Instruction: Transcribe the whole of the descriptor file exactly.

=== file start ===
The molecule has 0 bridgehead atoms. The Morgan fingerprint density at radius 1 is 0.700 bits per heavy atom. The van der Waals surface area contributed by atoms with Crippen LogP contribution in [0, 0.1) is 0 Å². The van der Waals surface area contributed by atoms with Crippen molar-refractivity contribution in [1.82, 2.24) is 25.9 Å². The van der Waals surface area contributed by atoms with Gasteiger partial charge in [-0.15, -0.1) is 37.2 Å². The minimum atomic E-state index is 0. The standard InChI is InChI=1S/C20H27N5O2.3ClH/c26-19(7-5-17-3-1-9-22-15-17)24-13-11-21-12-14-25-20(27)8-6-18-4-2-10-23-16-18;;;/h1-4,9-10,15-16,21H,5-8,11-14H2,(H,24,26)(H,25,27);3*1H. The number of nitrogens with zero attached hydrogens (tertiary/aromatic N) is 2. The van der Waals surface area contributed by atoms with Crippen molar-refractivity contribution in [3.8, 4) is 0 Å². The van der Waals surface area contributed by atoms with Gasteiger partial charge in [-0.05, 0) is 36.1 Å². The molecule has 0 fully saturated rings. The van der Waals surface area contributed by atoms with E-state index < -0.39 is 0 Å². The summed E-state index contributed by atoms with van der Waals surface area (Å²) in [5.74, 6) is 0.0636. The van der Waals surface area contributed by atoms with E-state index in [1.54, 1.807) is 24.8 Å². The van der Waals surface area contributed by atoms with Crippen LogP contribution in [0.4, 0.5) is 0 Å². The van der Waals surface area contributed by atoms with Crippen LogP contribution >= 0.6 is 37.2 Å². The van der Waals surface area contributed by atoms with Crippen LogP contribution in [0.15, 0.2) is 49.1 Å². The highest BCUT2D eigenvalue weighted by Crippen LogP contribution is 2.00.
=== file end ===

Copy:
The molecule has 0 bridgehead atoms. The Morgan fingerprint density at radius 1 is 0.700 bits per heavy atom. The van der Waals surface area contributed by atoms with Crippen LogP contribution in [0, 0.1) is 0 Å². The van der Waals surface area contributed by atoms with Crippen molar-refractivity contribution in [1.82, 2.24) is 25.9 Å². The van der Waals surface area contributed by atoms with Gasteiger partial charge in [-0.15, -0.1) is 37.2 Å². The minimum atomic E-state index is 0. The standard InChI is InChI=1S/C20H27N5O2.3ClH/c26-19(7-5-17-3-1-9-22-15-17)24-13-11-21-12-14-25-20(27)8-6-18-4-2-10-23-16-18;;;/h1-4,9-10,15-16,21H,5-8,11-14H2,(H,24,26)(H,25,27);3*1H. The number of nitrogens with zero attached hydrogens (tertiary/aromatic N) is 2. The van der Waals surface area contributed by atoms with Crippen molar-refractivity contribution in [3.8, 4) is 0 Å². The van der Waals surface area contributed by atoms with Gasteiger partial charge in [-0.05, 0) is 36.1 Å². The molecule has 0 fully saturated rings. The van der Waals surface area contributed by atoms with E-state index < -0.39 is 0 Å². The summed E-state index contributed by atoms with van der Waals surface area (Å²) in [5.74, 6) is 0.0636. The van der Waals surface area contributed by atoms with E-state index in [1.54, 1.807) is 24.8 Å². The van der Waals surface area contributed by atoms with Crippen LogP contribution in [0.4, 0.5) is 0 Å². The van der Waals surface area contributed by atoms with Crippen LogP contribution >= 0.6 is 37.2 Å². The van der Waals surface area contributed by atoms with Crippen LogP contribution in [0.15, 0.2) is 49.1 Å². The highest BCUT2D eigenvalue weighted by Crippen LogP contribution is 2.00.